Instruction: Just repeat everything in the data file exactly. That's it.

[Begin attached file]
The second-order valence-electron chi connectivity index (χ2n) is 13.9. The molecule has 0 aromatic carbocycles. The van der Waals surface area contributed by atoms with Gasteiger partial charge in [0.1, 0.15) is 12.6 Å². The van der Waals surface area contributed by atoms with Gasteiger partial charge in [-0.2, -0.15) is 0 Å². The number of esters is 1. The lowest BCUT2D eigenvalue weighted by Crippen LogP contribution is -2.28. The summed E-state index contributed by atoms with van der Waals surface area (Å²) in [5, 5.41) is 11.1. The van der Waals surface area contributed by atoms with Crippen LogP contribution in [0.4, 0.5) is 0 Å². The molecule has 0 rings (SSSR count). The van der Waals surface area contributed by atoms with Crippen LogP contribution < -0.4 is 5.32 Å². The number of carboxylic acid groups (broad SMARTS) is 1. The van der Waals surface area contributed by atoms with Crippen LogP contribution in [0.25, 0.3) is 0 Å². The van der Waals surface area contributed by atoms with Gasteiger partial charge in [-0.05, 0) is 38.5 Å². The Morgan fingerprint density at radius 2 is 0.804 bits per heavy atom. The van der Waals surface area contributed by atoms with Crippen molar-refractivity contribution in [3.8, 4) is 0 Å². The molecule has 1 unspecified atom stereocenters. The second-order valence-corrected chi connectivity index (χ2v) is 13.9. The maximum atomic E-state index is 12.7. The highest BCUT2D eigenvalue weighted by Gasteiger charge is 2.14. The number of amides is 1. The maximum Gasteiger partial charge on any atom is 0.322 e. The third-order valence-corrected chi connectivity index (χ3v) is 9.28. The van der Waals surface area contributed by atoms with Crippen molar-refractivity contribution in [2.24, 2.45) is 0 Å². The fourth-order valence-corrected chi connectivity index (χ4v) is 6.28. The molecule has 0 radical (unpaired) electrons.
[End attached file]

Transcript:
The second-order valence-electron chi connectivity index (χ2n) is 13.9. The molecule has 0 aromatic carbocycles. The van der Waals surface area contributed by atoms with Gasteiger partial charge in [0.1, 0.15) is 12.6 Å². The van der Waals surface area contributed by atoms with Gasteiger partial charge in [-0.2, -0.15) is 0 Å². The number of esters is 1. The lowest BCUT2D eigenvalue weighted by Crippen LogP contribution is -2.28. The summed E-state index contributed by atoms with van der Waals surface area (Å²) in [5, 5.41) is 11.1. The van der Waals surface area contributed by atoms with Crippen LogP contribution in [0.4, 0.5) is 0 Å². The molecule has 0 rings (SSSR count). The van der Waals surface area contributed by atoms with Crippen LogP contribution < -0.4 is 5.32 Å². The number of carboxylic acid groups (broad SMARTS) is 1. The van der Waals surface area contributed by atoms with Crippen LogP contribution in [0.25, 0.3) is 0 Å². The van der Waals surface area contributed by atoms with Gasteiger partial charge in [-0.05, 0) is 38.5 Å². The Morgan fingerprint density at radius 2 is 0.804 bits per heavy atom. The van der Waals surface area contributed by atoms with Crippen molar-refractivity contribution in [3.8, 4) is 0 Å². The molecule has 1 unspecified atom stereocenters. The second-order valence-corrected chi connectivity index (χ2v) is 13.9. The maximum atomic E-state index is 12.7. The highest BCUT2D eigenvalue weighted by Gasteiger charge is 2.14. The number of amides is 1. The maximum Gasteiger partial charge on any atom is 0.322 e. The third-order valence-corrected chi connectivity index (χ3v) is 9.28. The van der Waals surface area contributed by atoms with Crippen molar-refractivity contribution in [2.24, 2.45) is 0 Å². The fourth-order valence-corrected chi connectivity index (χ4v) is 6.28. The molecule has 0 radical (unpaired) electrons.